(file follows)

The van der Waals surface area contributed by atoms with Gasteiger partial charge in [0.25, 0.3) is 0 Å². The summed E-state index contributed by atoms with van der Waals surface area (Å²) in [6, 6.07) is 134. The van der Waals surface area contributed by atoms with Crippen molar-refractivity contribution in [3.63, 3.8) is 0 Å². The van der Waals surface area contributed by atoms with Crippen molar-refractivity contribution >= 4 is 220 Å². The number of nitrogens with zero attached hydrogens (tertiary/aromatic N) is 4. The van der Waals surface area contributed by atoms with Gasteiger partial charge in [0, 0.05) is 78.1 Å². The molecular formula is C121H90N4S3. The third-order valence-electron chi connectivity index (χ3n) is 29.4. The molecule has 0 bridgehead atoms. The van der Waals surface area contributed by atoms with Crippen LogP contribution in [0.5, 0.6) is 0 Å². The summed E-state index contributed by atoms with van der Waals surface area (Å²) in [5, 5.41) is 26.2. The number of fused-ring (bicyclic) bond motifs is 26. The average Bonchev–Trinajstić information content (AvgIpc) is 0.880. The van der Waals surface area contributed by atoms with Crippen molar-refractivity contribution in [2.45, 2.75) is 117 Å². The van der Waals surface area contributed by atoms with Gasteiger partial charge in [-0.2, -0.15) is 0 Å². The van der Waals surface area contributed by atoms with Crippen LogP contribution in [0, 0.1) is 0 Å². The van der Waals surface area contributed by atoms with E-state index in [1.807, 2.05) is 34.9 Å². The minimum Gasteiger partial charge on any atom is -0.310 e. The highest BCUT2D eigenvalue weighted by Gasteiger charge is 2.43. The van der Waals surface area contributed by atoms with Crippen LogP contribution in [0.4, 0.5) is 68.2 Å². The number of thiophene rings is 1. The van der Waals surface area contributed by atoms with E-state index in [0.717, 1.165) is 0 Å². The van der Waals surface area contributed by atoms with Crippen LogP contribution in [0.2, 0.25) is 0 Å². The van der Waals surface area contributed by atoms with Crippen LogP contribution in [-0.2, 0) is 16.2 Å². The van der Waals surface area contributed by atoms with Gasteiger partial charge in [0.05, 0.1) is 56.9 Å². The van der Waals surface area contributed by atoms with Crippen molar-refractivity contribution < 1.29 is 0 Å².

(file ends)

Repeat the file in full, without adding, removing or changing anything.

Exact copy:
The van der Waals surface area contributed by atoms with Gasteiger partial charge in [0.25, 0.3) is 0 Å². The summed E-state index contributed by atoms with van der Waals surface area (Å²) in [6, 6.07) is 134. The van der Waals surface area contributed by atoms with Crippen molar-refractivity contribution in [3.63, 3.8) is 0 Å². The van der Waals surface area contributed by atoms with Crippen molar-refractivity contribution >= 4 is 220 Å². The number of nitrogens with zero attached hydrogens (tertiary/aromatic N) is 4. The van der Waals surface area contributed by atoms with Gasteiger partial charge in [0, 0.05) is 78.1 Å². The molecular formula is C121H90N4S3. The third-order valence-electron chi connectivity index (χ3n) is 29.4. The molecule has 0 bridgehead atoms. The van der Waals surface area contributed by atoms with Crippen LogP contribution in [0.5, 0.6) is 0 Å². The summed E-state index contributed by atoms with van der Waals surface area (Å²) in [5, 5.41) is 26.2. The number of fused-ring (bicyclic) bond motifs is 26. The average Bonchev–Trinajstić information content (AvgIpc) is 0.880. The van der Waals surface area contributed by atoms with Crippen molar-refractivity contribution in [2.45, 2.75) is 117 Å². The van der Waals surface area contributed by atoms with Gasteiger partial charge in [-0.2, -0.15) is 0 Å². The van der Waals surface area contributed by atoms with Crippen LogP contribution in [0, 0.1) is 0 Å². The van der Waals surface area contributed by atoms with E-state index in [1.807, 2.05) is 34.9 Å². The minimum Gasteiger partial charge on any atom is -0.310 e. The highest BCUT2D eigenvalue weighted by Gasteiger charge is 2.43. The van der Waals surface area contributed by atoms with Crippen LogP contribution in [0.4, 0.5) is 68.2 Å². The number of thiophene rings is 1. The van der Waals surface area contributed by atoms with E-state index in [0.717, 1.165) is 0 Å². The van der Waals surface area contributed by atoms with Crippen LogP contribution in [0.2, 0.25) is 0 Å². The van der Waals surface area contributed by atoms with Crippen LogP contribution in [-0.2, 0) is 16.2 Å². The van der Waals surface area contributed by atoms with Gasteiger partial charge in [0.05, 0.1) is 56.9 Å². The van der Waals surface area contributed by atoms with Crippen molar-refractivity contribution < 1.29 is 0 Å².